providing the sixth current to the fourth node is accomplished by: mirroring the sixth current, and providing the mirrored sixth current to the fourth node.
Description
FIELD OF THE INVENTION

The invention is related to electronic circuits, and in particular but not exclusively, to a current difference circuit with feedforward current clamping on the current difference.

BACKGROUND OF THE INVENTION

A switching regulator may be configured to provide an output voltage (Vout) in response to an input voltage (Vin). Typically, a switching regulator includes an inductor that is coupled to a switch. In operation, the inductor current is a triangle wave current based on the opening and closing of the switch, and an output capacitor provides Vout from the inductor current. Also, the switch is controlled by a control signal, where the duty cycle or the frequency of the control signal is typically modulated based on negative feedback.

Additionally, a diode-rectified switching regulator employs a diode to rectify the inductor current. A synchronous switching regulator employs a synchronous switch rather than a diode. In a synchronous switching regulator, the inductor current can be positive or negative. Additionally, other topologies may be employed, such as a SEPIC topology or a CUK topology.

BRIEF DESCRIPTION OF THE DRAWINGS

Non-limiting and non-exhaustive embodiments of the present invention are described with reference to the following drawings, in which:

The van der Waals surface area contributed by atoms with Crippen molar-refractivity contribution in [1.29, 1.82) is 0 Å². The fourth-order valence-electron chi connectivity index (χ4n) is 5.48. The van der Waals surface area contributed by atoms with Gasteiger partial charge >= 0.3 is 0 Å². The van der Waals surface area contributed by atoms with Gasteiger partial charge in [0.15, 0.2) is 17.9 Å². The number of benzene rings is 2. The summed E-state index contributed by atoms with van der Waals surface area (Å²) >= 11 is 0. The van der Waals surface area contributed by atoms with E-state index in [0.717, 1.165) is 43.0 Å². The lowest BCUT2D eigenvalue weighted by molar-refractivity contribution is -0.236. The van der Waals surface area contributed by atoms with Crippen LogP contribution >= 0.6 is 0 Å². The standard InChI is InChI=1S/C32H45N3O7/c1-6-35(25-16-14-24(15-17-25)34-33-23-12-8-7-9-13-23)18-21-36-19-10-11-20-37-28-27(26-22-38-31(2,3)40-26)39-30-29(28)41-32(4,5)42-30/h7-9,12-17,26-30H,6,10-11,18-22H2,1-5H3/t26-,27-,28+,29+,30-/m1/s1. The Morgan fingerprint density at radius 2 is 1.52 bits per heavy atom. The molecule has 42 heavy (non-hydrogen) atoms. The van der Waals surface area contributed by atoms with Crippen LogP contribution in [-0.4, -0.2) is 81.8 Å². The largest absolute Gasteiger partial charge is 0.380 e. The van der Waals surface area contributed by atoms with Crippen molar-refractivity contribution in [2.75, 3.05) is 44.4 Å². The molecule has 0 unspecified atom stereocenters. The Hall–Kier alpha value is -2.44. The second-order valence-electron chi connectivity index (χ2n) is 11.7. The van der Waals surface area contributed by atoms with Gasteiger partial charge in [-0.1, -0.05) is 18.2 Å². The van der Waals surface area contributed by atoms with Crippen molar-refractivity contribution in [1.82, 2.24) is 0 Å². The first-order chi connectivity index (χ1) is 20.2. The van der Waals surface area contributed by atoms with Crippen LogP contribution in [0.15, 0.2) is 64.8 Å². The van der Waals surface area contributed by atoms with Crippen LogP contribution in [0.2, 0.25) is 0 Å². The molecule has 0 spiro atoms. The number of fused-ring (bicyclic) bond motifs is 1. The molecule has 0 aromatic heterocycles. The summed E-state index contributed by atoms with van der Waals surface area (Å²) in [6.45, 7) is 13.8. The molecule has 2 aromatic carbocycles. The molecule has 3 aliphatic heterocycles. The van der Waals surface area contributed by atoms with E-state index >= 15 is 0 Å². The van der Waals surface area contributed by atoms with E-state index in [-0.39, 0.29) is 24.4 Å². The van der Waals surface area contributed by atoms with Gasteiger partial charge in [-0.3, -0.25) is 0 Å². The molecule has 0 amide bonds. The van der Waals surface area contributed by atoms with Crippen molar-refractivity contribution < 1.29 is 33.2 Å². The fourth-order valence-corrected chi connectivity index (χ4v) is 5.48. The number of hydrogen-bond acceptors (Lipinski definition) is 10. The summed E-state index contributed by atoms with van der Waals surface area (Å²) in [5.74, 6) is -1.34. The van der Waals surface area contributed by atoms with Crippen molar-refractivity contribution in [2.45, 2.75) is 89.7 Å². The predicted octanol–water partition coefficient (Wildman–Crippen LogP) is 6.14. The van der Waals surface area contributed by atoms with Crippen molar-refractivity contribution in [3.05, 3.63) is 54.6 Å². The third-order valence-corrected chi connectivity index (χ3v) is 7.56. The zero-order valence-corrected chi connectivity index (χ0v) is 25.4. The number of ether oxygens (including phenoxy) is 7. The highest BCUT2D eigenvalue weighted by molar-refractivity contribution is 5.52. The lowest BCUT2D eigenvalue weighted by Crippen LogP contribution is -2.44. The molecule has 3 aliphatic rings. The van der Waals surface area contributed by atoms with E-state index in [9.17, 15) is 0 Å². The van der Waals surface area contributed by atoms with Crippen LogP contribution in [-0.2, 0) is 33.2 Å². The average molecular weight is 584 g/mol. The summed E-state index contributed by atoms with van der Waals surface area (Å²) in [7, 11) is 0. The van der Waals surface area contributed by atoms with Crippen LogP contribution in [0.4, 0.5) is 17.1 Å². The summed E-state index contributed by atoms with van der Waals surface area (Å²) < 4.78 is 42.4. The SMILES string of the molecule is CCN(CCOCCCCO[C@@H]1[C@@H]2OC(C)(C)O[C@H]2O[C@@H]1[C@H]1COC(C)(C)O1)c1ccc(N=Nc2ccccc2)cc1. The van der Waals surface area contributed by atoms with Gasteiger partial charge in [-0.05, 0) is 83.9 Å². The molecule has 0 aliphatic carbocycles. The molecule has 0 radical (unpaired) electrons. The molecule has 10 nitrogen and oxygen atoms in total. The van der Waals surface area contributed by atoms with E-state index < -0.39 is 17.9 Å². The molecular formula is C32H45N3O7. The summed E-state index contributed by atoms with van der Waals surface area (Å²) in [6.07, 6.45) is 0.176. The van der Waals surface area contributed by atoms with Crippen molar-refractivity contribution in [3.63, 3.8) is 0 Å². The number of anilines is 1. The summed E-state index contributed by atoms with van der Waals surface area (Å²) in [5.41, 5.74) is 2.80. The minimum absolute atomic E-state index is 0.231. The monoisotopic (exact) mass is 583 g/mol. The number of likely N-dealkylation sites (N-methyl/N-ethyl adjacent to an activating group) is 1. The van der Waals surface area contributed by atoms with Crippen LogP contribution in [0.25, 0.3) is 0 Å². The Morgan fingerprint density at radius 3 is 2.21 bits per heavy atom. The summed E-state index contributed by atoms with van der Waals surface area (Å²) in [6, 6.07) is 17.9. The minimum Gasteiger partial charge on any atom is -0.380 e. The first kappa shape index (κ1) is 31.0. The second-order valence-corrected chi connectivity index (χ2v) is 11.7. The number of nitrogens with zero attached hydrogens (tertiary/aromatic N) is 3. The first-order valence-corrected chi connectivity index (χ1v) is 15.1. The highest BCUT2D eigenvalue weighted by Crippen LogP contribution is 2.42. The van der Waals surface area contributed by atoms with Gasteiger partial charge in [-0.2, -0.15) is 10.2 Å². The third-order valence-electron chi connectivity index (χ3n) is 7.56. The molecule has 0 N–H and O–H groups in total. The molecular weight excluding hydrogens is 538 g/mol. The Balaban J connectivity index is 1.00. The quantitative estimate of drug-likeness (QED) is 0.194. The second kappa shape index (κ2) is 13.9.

FIG. 1 shows a block diagram of an example of a current difference circuit with feedback clamping;

FIG. 2 illustrates a block diagram of an embodiment of a current difference circuit with feedforward clamping;

FIG. 3 shows a block diagram of an embodiment of the circuit of FIG. 2;

FIG. 4 illustrates a block diagram of another embodiment of the circuit of FIG. 2;

FIG. 5 shows a block diagram of another embodiment of the circuit of FIG. 2;

FIG. 6 illustrates a block diagram of an embodiment of the circuit of FIG. 3;

FIGS. 7A-B show block diagrams of an embodiment of the circuit of FIG. 5;

FIGS. 8A-C illustrate block diagrams of an embodiment of the circuit of FIG. 7A;

FIG. 9 shows an example of a multi-phase buck regulator that includes the circuit of FIG. 1; and

FIG. 10 illustrates an embodiment of a multi-phase buck regulator that includes an embodiment of the circuit of FIG. 2, arranged in accordance with aspects of the present invention.

DETAILED DESCRIPTION

Various embodiments of the present invention will be described in detail with reference to the drawings, where like reference numerals represent like parts and assemblies throughout the several views. Reference to various embodiments does not limit the scope of the invention, which is limited only by the scope of the claims attached hereto. Additionally, any examples set forth in this specification are not intended to be limiting and merely set forth some of the many possible embodiments for the claimed invention.